Advanced maternal age has been a topic of concern for increased risk of health problems and Downs Syndrome in babies but recent research now points to concerns with advanced paternal age. Studies from Icelandic scientists has found that certain genetic variations common in older men may contribute to the increased presence of health issues such as autism and schizophrenia in their offspring.
These genetic changes in the paternal DNA occur because of several factors including environmental characteristics, and flaws that happen when cells divide. The study data indicated that each year of additional age represents two additional cell mutations that are eventually passed down to the child.
The First Study of its Kind
Interestingly, no previous studies had been able to quantify the amount of mutations that are passed on to children from their fathers, and data shows that mothers always transfer about 15 mutations to their children regardless of how old they are when they conceive. This study examined the DNA from 78 Icelandic families. However, if future studies confirm similar findings, genetic experts suggest that fathers should consider collecting their sperm while they are still young, and saving it until they are ready to father a child.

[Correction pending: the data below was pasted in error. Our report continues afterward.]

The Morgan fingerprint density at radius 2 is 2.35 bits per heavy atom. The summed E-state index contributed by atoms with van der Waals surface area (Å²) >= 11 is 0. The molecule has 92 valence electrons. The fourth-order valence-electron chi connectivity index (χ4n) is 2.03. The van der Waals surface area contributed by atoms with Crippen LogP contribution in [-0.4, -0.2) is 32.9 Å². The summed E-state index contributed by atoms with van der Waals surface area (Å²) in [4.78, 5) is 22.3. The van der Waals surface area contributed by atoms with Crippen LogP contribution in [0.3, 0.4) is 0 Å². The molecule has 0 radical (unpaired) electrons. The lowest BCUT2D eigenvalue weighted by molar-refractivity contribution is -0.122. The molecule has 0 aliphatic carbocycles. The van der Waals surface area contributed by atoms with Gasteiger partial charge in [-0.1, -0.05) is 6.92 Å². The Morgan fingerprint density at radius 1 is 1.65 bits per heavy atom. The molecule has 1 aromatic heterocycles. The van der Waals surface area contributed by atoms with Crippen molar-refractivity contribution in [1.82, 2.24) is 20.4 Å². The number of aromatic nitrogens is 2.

Strong Effects on the Mind
If you’re curious about why this study seems to focus on mental disorders, scientists say that it’s because genes express themselves most readily in the brain as opposed to other parts of the body.
The most recent statistics about autism show that one in 88 children is affected by it, or a related disorder. However, some scientists stop short of saying that there is a definitely a link between older men and their children having an increased chance of coping with autism. Since research still remains to be done, experts caution that the growing number of autism instances could partially be a result of better diagnosis methods.
Regardless of the findings of future scientific efforts, improved awareness about the possibilities could potentially help children and their families enjoy more productive lives because disorders may be spotted sooner.
For more info on the study and this story check the Washington Post.